Jigmat had to identify their bodies. Padma was recognizable, she says, but Rigzen -- Jigmat pauses, collects herself, sighs once and says "Her whole face was changed." It was only from Rigzen's bracelet, shirt and an old burn mark on her elbow that Jigmat could identify her.
There was more tragedy to come. Later that day, Jigmat heard the news of another aunt, Sangdub. That family was also asleep in their house when the water came. Sangdub, her husband and one of their two children were wounded badly, but survived. The other child, a 13 year-old, was swept away and was never found.
Jigmat is astonishingly composed as she tells me all this. I mean, how would I have reacted if I was asked to identify a close young cousin whose face was mutilated in death? Jigmat is matter-of-fact about it, except for that noticeable pause before she told me about Rigzen's face. Is she calm because it has been two weeks since it happened? Is it the enormity of her loss that she is still coming to terms with? Is it the sheer scale of destruction in Choglamsar, so that nearly everyone in the Himank camp is touched in one way or another and perhaps that makes it easier to cope?
I don't know.
After the immediate work of relief was done, people in Ladakh started to look at the longer-term concerns, one of which is housing. When I am in Ladakh, the fierce winter is only weeks in the future. What would all these people who were driven out of Choglamsar into tents do then? Surely they cannot remain in tents?
Jigmat has been thinking about this. Some "big people", she tells me without being clear on exactly who they are, have promised the Himank camp residents that they will get new homes in two months. According to her, they were offered two choices for where these houses will be built. The first is a sloping plateau, typical of Ladakh, that she points to -- due east of where we stand. The second is an area called Kharnaklink, behind a hill she also points to, near the Mahabodhi school there.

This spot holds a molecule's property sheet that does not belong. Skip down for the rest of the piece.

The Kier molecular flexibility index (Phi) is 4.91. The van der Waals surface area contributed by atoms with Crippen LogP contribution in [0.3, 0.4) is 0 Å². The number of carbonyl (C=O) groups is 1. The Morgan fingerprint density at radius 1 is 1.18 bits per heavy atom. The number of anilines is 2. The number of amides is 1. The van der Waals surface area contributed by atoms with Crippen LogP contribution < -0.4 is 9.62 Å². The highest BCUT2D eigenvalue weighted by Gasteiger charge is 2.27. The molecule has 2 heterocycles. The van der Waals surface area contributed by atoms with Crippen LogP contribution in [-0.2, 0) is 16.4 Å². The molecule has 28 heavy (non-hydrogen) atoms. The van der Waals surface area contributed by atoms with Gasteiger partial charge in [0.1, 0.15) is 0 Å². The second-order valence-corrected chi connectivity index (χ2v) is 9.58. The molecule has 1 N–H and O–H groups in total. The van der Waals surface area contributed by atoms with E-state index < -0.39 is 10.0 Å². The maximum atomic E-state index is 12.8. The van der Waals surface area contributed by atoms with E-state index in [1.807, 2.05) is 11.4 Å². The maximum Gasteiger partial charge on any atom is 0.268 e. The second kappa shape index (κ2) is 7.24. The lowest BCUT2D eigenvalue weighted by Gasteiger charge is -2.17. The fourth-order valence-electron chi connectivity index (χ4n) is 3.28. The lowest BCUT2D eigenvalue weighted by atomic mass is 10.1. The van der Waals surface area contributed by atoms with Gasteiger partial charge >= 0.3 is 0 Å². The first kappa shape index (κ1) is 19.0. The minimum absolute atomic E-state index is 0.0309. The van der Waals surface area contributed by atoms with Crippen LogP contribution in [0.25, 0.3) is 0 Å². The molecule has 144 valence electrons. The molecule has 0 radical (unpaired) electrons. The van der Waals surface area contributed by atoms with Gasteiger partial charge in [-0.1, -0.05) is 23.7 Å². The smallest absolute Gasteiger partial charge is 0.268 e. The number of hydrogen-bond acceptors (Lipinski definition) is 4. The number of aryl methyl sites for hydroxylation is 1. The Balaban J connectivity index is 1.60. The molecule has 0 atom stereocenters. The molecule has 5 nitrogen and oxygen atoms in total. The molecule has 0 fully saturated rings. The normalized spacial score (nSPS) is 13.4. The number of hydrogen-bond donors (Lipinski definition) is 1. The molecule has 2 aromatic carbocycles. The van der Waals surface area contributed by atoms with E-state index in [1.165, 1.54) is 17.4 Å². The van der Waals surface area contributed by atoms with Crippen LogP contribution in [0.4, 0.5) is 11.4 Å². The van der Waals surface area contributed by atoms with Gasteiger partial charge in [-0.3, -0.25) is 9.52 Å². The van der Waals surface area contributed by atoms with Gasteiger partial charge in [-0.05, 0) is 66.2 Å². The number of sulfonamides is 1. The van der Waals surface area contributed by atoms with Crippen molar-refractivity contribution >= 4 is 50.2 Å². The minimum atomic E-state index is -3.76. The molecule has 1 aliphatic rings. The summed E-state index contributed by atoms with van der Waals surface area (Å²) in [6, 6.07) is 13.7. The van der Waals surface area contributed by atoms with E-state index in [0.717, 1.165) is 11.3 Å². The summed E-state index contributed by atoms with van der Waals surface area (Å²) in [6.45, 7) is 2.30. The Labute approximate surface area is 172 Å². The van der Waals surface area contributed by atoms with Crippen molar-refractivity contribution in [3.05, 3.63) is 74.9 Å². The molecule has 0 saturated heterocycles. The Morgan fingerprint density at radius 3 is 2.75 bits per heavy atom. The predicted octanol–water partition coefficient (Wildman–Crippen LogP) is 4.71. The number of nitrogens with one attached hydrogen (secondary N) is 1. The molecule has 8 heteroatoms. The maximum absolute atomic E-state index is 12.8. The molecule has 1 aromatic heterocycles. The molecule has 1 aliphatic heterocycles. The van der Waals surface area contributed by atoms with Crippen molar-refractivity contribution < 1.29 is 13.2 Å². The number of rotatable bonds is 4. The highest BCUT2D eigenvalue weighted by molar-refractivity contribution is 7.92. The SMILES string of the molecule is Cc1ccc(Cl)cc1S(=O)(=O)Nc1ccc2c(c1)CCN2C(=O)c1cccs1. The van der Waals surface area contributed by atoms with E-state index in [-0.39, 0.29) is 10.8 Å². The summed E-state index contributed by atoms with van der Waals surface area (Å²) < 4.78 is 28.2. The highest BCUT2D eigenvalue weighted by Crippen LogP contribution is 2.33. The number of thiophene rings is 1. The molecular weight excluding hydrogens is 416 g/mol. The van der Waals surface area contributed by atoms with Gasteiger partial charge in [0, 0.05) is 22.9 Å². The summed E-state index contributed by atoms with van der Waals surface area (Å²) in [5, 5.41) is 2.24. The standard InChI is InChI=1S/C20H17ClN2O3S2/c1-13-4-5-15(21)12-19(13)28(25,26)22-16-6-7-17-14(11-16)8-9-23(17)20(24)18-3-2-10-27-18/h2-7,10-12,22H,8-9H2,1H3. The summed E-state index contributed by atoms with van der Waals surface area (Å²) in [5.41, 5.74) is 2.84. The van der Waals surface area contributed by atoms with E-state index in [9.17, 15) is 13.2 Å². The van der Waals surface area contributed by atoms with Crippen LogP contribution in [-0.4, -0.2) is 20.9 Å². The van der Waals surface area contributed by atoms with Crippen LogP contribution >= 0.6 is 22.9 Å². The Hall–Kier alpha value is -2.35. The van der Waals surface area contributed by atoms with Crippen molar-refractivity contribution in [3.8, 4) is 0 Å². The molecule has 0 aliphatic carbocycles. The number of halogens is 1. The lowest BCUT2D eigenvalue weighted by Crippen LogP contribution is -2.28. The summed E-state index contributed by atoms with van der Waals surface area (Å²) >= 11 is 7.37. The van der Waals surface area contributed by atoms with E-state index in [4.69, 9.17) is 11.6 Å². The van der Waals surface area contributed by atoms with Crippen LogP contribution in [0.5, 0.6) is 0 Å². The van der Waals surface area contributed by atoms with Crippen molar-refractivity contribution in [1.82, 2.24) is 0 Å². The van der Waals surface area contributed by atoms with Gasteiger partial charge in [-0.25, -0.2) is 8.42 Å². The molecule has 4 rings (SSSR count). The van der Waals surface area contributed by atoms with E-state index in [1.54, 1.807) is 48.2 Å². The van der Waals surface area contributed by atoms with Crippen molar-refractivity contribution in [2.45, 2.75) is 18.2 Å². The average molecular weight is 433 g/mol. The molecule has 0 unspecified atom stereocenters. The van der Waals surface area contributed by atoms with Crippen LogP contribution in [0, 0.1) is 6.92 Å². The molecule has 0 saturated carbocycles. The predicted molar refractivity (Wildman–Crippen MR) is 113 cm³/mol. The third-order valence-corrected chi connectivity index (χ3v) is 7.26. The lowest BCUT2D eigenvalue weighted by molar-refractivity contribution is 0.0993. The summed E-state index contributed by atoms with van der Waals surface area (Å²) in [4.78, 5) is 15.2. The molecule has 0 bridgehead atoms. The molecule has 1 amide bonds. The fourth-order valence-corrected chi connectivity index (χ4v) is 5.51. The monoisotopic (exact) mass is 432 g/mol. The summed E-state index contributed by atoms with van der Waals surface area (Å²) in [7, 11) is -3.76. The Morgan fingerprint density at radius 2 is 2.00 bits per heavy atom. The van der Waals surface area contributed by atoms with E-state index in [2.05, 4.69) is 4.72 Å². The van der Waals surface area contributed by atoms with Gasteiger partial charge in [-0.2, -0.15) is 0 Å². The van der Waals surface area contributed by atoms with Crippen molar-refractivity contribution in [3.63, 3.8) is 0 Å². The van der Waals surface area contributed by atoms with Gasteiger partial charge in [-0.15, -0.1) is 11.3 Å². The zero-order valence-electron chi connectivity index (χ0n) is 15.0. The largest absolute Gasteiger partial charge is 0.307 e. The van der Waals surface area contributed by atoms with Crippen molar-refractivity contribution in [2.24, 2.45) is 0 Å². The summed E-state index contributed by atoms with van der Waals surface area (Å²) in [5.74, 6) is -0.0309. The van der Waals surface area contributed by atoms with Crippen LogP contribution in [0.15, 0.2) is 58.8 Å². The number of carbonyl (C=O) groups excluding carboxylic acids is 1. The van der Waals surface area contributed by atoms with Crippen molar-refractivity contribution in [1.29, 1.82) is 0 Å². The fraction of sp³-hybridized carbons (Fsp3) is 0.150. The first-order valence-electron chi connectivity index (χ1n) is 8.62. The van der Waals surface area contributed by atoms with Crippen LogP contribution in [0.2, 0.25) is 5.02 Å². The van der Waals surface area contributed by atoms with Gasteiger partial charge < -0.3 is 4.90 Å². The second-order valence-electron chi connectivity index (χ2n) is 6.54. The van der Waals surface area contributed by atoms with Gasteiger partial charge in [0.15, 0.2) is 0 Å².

"The final site hasn't been chosen," she says.
And who will make the choice, and when?
Jigmat shrugs. "Big people", she says again. "Big big people. Not us small people."
Yet why should it not be small people who decide?
I sincerely hope those homes are indeed built in two months, for all these people must be gone from the tents when the weather turns cold. Yet I cannot shake the profound pessimism I feel about this. I know of no housing project anywhere in this country, at any time, in which a few hundred houses were built that quickly. And yet that's exactly what they'll have to at least try to accomplish in Ladakh.
One morning, I stop at the office of the Ladakh Ecological Development Group (LEDeG) to meet their Director, Mohammad Hasnain. As early as August 16, ten days after the flood, LEDeG had begun focusing on the issue of housing. "We are now trying to gear up to the real challenge of reconstructing houses," said an email appeal I received from them that day, "for those whose houses have been entirely washed away, before the onset of the harsh winters in two months (that is the biggest concern and need from all groups at the moment)."
Hasnain underlines this urgency when we speak. But he says LEDeG is also firmly opposed to the suggestion other NGOs have made, that pre-fabricated units be brought in and erected in large numbers. This would be a waste of resources, as prefab housing is very expensive and will not last beyond the first winter. It also does not fit the cultural and ecological context in Ladakh.